Long story short, the only thing you can use for this game is the touch-pen.  All those buttons on the DS do absolutely nothing.  And while I would give this game credit if the touch pen was used in some innovative fashion (like in some of the minigames in Mario and Luigi: Inside Bowser Story, or even in Castlevania: Portrait of Ruin) in this game all it does is drive menus and move your character.  This is equivalent to Square's FFIII usage, only in that game it was an option instead of using strictly the buttons... In A Witch's Tale you aren't allowed the option of using the buttons.  This is annoying for a number of reasons.  First, despite a great number of advances since early touch screen technology, it still isn't all that accurate (you often touch the screen in one place and there's an action a bit above the cursor or a bit below, despite your best efforts at calibration -_-).  I should add that this inaccuracy is especially annoying when trying to draw runes (though it wasn't THAT bad).  Second, for how many battles there are, I really like how in most RPGs you can pretty much hold the confirm button to just "attack" the enemies (or in some of the better ones, you can save your typical action list on a particular recurring set of enemies and keep reusing that)... only in this game there isn't any such option.  So, control kinda fell flat all around.

Gameplay 8/10
So here's the main bread and butter of any DS game.  Gameplay takes two forms in this game:  solving puzzles on the various world maps, and fighting monsters in a typical turn-based RPG format.  The world exploration and puzzles in this game...while not up to say, Golden Sun level, often tell the story of the particular world you're in... what's gone wrong since the Eld Witch came back.  Most of them are pretty much fetch quests (enter dungeon A to find item x which you must use to gain entrance to dungeon B, where you find item z...and so on) but there are a number of dungeons where you have to navigate some interesting traps and such.  Nothing too out of the ordinary for most RPG players, but fun nevertheless.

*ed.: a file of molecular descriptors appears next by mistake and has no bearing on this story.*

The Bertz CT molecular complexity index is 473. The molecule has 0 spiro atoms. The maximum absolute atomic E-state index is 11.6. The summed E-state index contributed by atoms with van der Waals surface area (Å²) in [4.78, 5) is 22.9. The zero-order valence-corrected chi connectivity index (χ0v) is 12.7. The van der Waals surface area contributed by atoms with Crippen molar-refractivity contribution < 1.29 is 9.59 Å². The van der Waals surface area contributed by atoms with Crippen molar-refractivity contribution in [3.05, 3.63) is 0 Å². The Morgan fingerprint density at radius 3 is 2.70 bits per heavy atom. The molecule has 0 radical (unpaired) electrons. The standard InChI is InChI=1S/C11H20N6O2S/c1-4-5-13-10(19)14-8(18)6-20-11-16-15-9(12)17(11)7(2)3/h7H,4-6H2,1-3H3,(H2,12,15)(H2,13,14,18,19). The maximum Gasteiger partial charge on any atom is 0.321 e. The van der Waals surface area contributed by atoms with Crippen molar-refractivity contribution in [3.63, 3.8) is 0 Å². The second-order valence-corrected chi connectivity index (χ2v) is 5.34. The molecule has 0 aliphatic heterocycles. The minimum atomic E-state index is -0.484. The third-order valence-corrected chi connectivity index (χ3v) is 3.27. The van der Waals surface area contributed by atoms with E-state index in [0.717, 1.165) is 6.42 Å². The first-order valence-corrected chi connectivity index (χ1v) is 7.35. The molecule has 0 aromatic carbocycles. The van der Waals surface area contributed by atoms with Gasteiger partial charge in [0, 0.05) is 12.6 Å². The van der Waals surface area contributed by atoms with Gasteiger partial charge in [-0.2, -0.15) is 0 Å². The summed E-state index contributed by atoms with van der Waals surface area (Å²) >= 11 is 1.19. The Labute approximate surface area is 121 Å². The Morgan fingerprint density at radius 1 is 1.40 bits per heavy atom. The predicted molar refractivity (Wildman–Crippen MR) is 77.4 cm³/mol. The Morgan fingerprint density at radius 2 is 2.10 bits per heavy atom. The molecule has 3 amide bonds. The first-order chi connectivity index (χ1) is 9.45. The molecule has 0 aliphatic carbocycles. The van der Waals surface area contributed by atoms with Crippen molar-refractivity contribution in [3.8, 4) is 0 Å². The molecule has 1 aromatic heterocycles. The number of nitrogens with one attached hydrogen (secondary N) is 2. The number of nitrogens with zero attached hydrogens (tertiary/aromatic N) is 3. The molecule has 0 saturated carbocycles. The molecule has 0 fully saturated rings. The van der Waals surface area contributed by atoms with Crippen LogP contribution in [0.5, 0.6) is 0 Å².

The battle system is nothing innovative, but it is different than most RPGs in that it heavily favors the use of magic, and the element system is never laid out explicitly, so you therefore have to keep a mental record of the different types of enemies you come across.  And while there is obviously some color swapping even as soon as the third world, this isn't necessarily a bad thing because in a sense, this is the game giving you the ability to keep a short list of different enemies and their weaknesses.  Once you find a given enemy's weakness you can typically one- or two-shot them when you come across them.  Of course, once you come across enemies that can toss up a reflective barrier, you better hope you've got a companion present with a weaker spell so you don't kill yourself.  Thus the battle system is heavily magic-based (as you'd expect when your main character is a witch) and you'll find yourself rarely, if ever, using pure physical damage.  To balance this, the game does tend to throw more random encounters at you than your average RPG, though there seems to be an internal counter where the game will throw fewer battles at you if you are higher level; essentially it measures how much exp you really need for the next area.

Anyway, that's my review.  I'd say the overall score is probably 7.5/10,or 75% if you prefer.  It's not a great game, but it is a nice reprieve in a certain sense from games where heavier involvement is necessary.